Wrapping up the first two courses
kevinb at google.com
Fri Apr 26 15:56:48 UTC 2019
On Fri, Apr 26, 2019 at 8:39 AM Brian Goetz <brian.goetz at oracle.com> wrote:
There are two interpretations here, related to escape-then-align vs
> align-then-escape. Since everything else is align-then-escape, what this
> would mean is we'd consider the leading space on the continuation line for
> purposes of determining a common prefix, and strip the common prefix from
> that, THEN eat the newline. Example:
> String s = """
> Imagine this line\<terminator>
> was very long""";
> which would result in:
> Imagine this linewas very long
> (lack of space between "line" and "was" is not a typo.)
Apparently bash's behavior is to replace <any amount of whitespace,
backslash, newline, any amount of whitespace> with a single space
character, and that at least seems like a *useful* behavior for us too if
we're open to it.
Which raises another question: do we allow \<terminator> in SL strings? (I
> presume so, and we just eat the \ and the terminator.)
Hmm, I can see how that could be harmless but it seems to blur the boundary
between the features to me.
But I've lost track of why we need triple-quote to be different from
single-quote in the first place. *Could *the notion just be that if you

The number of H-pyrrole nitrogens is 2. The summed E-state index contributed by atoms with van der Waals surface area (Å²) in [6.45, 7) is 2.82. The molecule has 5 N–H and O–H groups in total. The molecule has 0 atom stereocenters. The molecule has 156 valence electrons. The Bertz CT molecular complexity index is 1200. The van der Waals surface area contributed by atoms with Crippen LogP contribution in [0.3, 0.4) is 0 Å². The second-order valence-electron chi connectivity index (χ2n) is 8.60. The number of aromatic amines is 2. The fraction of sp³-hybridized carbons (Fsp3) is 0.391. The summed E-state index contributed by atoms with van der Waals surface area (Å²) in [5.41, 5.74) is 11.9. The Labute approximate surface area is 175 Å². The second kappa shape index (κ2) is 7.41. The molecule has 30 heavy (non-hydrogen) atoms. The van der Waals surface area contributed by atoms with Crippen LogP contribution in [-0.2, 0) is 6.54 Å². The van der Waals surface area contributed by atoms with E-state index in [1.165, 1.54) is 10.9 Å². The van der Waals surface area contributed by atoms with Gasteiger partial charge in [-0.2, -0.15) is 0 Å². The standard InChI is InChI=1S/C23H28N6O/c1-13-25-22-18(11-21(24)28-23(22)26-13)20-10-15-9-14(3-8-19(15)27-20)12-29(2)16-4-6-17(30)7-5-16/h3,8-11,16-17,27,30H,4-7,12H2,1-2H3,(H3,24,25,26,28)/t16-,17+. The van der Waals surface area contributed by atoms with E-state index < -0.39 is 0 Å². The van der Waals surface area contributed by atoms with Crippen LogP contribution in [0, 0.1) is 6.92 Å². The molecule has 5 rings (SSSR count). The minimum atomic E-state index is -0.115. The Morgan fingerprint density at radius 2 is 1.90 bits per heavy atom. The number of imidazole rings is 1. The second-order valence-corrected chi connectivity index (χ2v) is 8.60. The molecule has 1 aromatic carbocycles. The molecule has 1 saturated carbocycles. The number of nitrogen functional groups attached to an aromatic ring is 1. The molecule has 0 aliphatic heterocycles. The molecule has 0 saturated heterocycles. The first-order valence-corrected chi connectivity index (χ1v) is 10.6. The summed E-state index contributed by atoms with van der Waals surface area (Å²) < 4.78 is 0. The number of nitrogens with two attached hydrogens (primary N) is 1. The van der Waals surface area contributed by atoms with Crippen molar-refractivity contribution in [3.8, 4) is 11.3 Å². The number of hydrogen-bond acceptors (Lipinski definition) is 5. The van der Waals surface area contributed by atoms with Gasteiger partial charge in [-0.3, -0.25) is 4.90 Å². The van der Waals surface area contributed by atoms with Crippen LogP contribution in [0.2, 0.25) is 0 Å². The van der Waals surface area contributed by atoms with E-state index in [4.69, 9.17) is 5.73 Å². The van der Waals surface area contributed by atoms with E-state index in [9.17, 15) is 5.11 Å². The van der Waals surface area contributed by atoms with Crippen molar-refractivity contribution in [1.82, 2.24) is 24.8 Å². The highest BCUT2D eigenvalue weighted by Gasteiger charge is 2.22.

newline immediately after opening quote then you are asking for MLS with
everything that comes along with that?
Oh, and quite a few of *those* use cases are in annotations like
> "long help text about --foo"}), and I'm very happy that these are no
> longer excluded from indentation stripping.
> Can you expand this point? Not sure what you mean by "no longer excluded
> from indentation stripping", or why it makes you happy. Can you just give
> a before/after example for what you mean?
So sorry: I meant vs. 6 months ago, not that this is new.
I know I complained about our going back to the drawing board then, but
where this thread is going now is making us much happier than before.
Kevin Bourrillion | Java Librarian | Google, Inc. | kevinb at google.com
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